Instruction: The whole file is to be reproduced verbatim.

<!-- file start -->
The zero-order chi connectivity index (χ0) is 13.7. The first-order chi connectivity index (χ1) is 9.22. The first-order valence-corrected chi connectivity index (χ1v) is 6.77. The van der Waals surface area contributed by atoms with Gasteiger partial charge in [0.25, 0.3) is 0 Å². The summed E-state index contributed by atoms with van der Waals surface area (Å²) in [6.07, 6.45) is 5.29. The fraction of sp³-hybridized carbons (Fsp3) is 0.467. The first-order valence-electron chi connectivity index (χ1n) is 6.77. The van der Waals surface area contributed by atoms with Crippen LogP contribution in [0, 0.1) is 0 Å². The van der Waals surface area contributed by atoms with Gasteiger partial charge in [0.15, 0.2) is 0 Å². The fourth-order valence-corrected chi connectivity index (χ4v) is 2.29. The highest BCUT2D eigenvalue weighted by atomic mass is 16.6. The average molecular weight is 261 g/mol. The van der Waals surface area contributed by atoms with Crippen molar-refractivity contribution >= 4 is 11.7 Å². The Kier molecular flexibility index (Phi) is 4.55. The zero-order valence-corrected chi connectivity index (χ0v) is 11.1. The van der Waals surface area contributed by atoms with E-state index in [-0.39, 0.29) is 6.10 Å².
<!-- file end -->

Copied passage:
The zero-order chi connectivity index (χ0) is 13.7. The first-order chi connectivity index (χ1) is 9.22. The first-order valence-corrected chi connectivity index (χ1v) is 6.77. The van der Waals surface area contributed by atoms with Gasteiger partial charge in [0.25, 0.3) is 0 Å². The summed E-state index contributed by atoms with van der Waals surface area (Å²) in [6.07, 6.45) is 5.29. The fraction of sp³-hybridized carbons (Fsp3) is 0.467. The first-order valence-electron chi connectivity index (χ1n) is 6.77. The van der Waals surface area contributed by atoms with Crippen LogP contribution in [0, 0.1) is 0 Å². The van der Waals surface area contributed by atoms with Gasteiger partial charge in [0.15, 0.2) is 0 Å². The fourth-order valence-corrected chi connectivity index (χ4v) is 2.29. The highest BCUT2D eigenvalue weighted by atomic mass is 16.6. The average molecular weight is 261 g/mol. The van der Waals surface area contributed by atoms with Crippen molar-refractivity contribution >= 4 is 11.7 Å². The Kier molecular flexibility index (Phi) is 4.55. The zero-order valence-corrected chi connectivity index (χ0v) is 11.1. The van der Waals surface area contributed by atoms with E-state index in [-0.39, 0.29) is 6.10 Å².